Writing about art is not an easy task; and going into the elaboration of critiques, whose purpose is none other than to approach in an objective way to the result of the artist’s work is even more complex. Among other things, because art itself is a wealth of emotions, sensations, passions, feelings; and ultimately, what the author expresses through what he perceives, with his vision, his technique, and his soul. And if, besides that, the artist is also a friend, whose evolution and trajectory you have observed over the years, it is an honor, but at the same time, a greater responsibility.

In any discipline – whether artistic or not – to stand out and setting a solid and differentiating standard, will, effort, discipline and perseverance are needed; and above all, a great passion that excites you every day in your project or work. In the case of an artist, one more ingredient is required: to have taken the magic elixir of the unusual creativity that the gods grant only to a chosen few.

Despite having achieved what he had set out to do in a self-taught way, Llorenç Gual opted for the most challenging and less recognized path by the public, as far as success is concerned. He exploited his innate potential relentlessly. He focused on charcoal pencil sketching to perfection – as did the classic artists – to then diving into the complex techniques of watercolour and pastels, of which he is now an undoubted benchmark.

For decades now – and to the disgrace of those who live day by day in the fascinating universe of art – the majority of plastic and visual artists avoid a good part of their essential training, to rather jump into the media spotlight, staining canvases and congratulating themselves on the triviality of their occurrences.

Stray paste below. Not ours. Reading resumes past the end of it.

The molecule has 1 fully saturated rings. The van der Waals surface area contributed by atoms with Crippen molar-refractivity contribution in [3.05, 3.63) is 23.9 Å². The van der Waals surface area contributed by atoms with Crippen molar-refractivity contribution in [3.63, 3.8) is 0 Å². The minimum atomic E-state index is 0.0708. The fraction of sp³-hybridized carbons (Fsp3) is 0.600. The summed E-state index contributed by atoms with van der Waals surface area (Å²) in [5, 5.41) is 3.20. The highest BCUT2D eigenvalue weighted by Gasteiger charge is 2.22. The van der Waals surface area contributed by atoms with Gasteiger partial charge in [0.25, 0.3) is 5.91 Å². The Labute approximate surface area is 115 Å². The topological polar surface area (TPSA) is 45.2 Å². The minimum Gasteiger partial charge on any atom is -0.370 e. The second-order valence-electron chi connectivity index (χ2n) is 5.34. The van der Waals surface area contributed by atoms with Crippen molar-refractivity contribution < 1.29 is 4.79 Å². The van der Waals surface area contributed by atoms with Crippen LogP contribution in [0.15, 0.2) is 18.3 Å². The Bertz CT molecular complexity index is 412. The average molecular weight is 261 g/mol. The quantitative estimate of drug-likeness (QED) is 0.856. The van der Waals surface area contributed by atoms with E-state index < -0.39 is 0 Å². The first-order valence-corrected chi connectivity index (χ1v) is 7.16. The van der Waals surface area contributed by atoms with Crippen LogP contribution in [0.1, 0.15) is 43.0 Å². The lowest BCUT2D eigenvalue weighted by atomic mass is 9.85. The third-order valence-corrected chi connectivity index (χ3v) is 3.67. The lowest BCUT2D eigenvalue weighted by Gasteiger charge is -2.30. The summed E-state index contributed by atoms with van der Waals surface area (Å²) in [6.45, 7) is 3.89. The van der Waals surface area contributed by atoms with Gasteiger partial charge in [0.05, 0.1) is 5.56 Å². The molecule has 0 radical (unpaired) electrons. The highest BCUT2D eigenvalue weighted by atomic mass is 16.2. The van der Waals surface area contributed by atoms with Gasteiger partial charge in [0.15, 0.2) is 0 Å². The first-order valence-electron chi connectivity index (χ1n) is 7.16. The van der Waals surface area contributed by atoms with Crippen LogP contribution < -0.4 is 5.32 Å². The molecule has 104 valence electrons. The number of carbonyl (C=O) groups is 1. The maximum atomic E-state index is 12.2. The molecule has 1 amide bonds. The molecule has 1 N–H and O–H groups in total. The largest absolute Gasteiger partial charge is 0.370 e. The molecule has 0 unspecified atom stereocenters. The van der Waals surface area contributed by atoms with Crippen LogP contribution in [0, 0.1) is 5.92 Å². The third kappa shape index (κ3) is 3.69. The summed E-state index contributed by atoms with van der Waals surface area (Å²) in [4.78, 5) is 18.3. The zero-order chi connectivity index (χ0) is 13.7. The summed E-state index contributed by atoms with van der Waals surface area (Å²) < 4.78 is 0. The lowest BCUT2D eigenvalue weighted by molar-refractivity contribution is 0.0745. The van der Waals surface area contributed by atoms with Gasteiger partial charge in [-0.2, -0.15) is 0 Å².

Llorenç Gual, with effort, sacrifice, and constant desire for constant self-improvement, being faithful to his principles and to what his inner self dictated to him, decided to remain on the right path, the one that characterizes the great ones among the rest. In his childhood, he was already drawing and doodling like no other in school, and since then, he has never stopped. He received his first drawing and painting lessons from his own father; later, he would accompany the great of Majorcan post-impressionism: D. Ramón Nadal, in his pictorial “plein air” excursions, and also the prolific Toni Rovira, in the scarped paths of Pollensa and Formentor. He was an outstanding student of the great master Joaquín Torrents Lladó, at the «Escuela Libre del Mediterráneo» until his premature and unfortunate death, and continued to perfect his technique at the «Pascual de Cabo» Academy.

The techniques that Llorenç Gual uses are in line with his personality. His charcoal drawings are sensational; the black of the lead and the pencil on a white paper canvas, in his hands are transformed into a lush and vivid Mediterranean landscape. His watercolours, which do not call for the slightest rectification, are brimming with a perfect chromatic harmony; and his pastels, in which one can perceive that the artist has given his all, are undoubtedly his greatest hallmark. The sensitivity with which he treats his landscapes – both inland and coastal – deserves a profound analysis and also the highest admiration. He imposes a tenuous play of light and shadows in all his works. Not only does he strive for perfection, but he feels and captures the soul of his landscapes, which emerge with all their intensity under the filtered veil of the haze. 

A «plein air» and with the solitude of blank paper and a case of colours, Llorenç Gual crosses Mallorca from end to end in search of the motif that most enthuses him: it can be a well-known cove, the street of a village or a derelict house; the result of his artistic work will always be a creation full of beauty and delicacy.

The master Llorenç opted from the outset for the most arduous paths and the roads imposed by the farthest distances. However, a great artist is nonconformist. He is not pleased to be leveraged in the comfortable position of an accommodated painter. Nor does he seek short-term success and recognition. The greatest artists cook their mastery slowly and with the most diligence.

The passage of time is sometimes ungrateful, it does not recognize the merits to whom it should, and disdainfully, it unjustly dismisses prestigious artists to oblivion. Every so often, it also puts many others in their rightful place. Llorenç Gual has been forged as an artist in an impeccable trajectory distinguished by perseverance in his work, a permanent will of self-improvement and his unconditional love for beautiful things.

Damián Verger Garau

Perito Judicial en obras de Arte y Antigüedades y Crítico de Arte

Previous exhibitions.